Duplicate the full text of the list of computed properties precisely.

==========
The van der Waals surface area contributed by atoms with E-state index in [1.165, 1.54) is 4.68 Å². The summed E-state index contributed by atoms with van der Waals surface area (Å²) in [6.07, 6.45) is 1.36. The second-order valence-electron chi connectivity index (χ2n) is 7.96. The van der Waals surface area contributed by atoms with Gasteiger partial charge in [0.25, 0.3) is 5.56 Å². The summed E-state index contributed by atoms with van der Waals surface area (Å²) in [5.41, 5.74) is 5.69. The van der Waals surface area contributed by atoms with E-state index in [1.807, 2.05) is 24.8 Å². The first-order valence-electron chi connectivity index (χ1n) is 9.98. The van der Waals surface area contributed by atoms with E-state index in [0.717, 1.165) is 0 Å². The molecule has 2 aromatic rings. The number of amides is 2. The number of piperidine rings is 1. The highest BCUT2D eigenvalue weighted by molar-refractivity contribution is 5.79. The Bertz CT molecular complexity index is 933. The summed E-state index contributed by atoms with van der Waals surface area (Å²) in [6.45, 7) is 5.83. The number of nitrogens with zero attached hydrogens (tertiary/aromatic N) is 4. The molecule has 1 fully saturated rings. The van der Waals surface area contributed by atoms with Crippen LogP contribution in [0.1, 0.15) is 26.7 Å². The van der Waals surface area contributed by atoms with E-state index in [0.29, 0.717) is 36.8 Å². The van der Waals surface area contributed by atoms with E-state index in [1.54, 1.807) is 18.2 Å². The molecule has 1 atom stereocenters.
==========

The van der Waals surface area contributed by atoms with E-state index in [1.165, 1.54) is 4.68 Å². The summed E-state index contributed by atoms with van der Waals surface area (Å²) in [6.07, 6.45) is 1.36. The second-order valence-electron chi connectivity index (χ2n) is 7.96. The van der Waals surface area contributed by atoms with Gasteiger partial charge in [0.25, 0.3) is 5.56 Å². The summed E-state index contributed by atoms with van der Waals surface area (Å²) in [5.41, 5.74) is 5.69. The van der Waals surface area contributed by atoms with E-state index in [1.807, 2.05) is 24.8 Å². The first-order valence-electron chi connectivity index (χ1n) is 9.98. The van der Waals surface area contributed by atoms with E-state index in [0.717, 1.165) is 0 Å². The molecule has 2 aromatic rings. The number of amides is 2. The number of piperidine rings is 1. The highest BCUT2D eigenvalue weighted by molar-refractivity contribution is 5.79. The Bertz CT molecular complexity index is 933. The summed E-state index contributed by atoms with van der Waals surface area (Å²) in [6.45, 7) is 5.83. The number of nitrogens with zero attached hydrogens (tertiary/aromatic N) is 4. The molecule has 1 fully saturated rings. The van der Waals surface area contributed by atoms with Crippen LogP contribution in [0.1, 0.15) is 26.7 Å². The van der Waals surface area contributed by atoms with E-state index in [0.29, 0.717) is 36.8 Å². The van der Waals surface area contributed by atoms with E-state index in [1.54, 1.807) is 18.2 Å². The molecule has 1 atom stereocenters.